Paul Warner wants to get one thing straight: Convicted murderers do not (repeat, do not) walk willingly to the execution chamber.

"It may seem like the momentum is in our favor," said Warner, associate deputy Utah attorney general. "But that ain't the way it works. They may be moving toward execution, but they're digging in their heels, kicking and screaming all the way."There are exceptions. Child killer Arthur Gary Bishop, for example, recently decided he wanted to die for his crimes - and he'll apprently get his wish June 10.

But even those cases require a fair amount of work. And to do the job right, you need good, seasoned prosecutors down the stretch - the more the better. Especially now, when the state has nine active capital cases - at least three of which could end in execution this year - the need for competent legal counsel is critical.

It's all the more alarming, then, that the attorney general's "execution team" is in the midst of a changing of the guard.

After 10 years, Assistant Attorney General Earl F. Dorius, who probably knows as much about death penalty appeals as anyone in the country, has opted to take a lower profile - and less stressful - role as counsel to the alcoholic beverage control commission. He said the strain of capital cases finally caught up with him (he recently had surgery to remove his gall bladder and check for ulcers). So he's slowly bowing out, although he will of course still give advice.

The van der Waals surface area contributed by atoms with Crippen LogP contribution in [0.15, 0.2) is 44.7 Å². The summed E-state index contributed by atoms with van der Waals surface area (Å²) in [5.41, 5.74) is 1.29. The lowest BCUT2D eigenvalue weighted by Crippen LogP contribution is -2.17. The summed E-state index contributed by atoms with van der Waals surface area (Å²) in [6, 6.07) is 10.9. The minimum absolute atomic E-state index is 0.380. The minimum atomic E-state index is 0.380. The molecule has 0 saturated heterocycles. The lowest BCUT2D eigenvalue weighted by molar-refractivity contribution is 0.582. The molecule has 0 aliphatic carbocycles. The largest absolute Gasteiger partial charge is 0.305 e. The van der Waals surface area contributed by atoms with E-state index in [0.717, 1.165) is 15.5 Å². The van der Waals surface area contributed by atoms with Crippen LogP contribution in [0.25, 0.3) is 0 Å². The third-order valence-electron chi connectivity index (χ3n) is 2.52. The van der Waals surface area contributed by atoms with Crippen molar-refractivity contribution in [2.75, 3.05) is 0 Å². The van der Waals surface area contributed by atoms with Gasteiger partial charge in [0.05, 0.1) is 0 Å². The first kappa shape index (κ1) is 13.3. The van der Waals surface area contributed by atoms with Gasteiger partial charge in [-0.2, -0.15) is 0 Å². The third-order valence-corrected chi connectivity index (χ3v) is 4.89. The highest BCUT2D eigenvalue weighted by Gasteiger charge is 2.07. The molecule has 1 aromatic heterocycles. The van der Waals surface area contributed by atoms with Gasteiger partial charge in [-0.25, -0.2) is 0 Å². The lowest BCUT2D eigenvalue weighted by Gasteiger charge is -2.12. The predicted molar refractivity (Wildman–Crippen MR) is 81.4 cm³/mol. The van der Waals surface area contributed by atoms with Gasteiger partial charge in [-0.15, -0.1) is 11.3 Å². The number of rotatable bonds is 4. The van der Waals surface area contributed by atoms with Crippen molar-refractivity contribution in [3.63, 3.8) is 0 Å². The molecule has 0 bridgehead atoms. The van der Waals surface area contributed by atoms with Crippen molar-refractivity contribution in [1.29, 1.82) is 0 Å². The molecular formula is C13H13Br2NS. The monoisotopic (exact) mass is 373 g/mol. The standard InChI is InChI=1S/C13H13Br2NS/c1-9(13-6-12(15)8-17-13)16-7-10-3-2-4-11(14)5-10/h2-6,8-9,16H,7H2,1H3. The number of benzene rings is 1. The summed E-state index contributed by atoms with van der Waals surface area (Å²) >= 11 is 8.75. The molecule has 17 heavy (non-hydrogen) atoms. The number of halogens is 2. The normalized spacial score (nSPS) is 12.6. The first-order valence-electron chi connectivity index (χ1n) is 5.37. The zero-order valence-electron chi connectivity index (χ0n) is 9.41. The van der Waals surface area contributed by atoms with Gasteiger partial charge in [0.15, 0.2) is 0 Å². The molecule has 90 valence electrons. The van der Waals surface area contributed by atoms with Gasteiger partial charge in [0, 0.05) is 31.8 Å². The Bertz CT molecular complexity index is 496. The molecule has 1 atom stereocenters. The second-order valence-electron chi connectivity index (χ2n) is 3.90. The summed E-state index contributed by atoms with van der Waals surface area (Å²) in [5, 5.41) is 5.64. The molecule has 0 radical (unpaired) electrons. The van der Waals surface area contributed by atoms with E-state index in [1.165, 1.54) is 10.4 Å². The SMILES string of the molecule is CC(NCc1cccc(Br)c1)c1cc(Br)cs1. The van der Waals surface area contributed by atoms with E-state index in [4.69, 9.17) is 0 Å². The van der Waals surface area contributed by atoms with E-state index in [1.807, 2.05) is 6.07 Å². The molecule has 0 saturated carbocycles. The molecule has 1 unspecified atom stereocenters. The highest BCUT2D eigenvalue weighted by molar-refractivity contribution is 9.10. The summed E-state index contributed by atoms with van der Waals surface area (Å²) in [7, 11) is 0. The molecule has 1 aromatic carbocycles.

Assistant Attorneys General David Schwendiman and David Thompson have also left the office for new career opportunities. Schwendiman was involved in the 1977 execution of Gary Gilmore and actively participated in fighting the last-ditch appeals prior to the execution of Hi Fi Shop killer Pierre Dale Selby last August. Thompson, too, worked on the Selby and Bishop appeals.

The heir apparent to Dorius is Sandra Sjogren, an assistant attorney general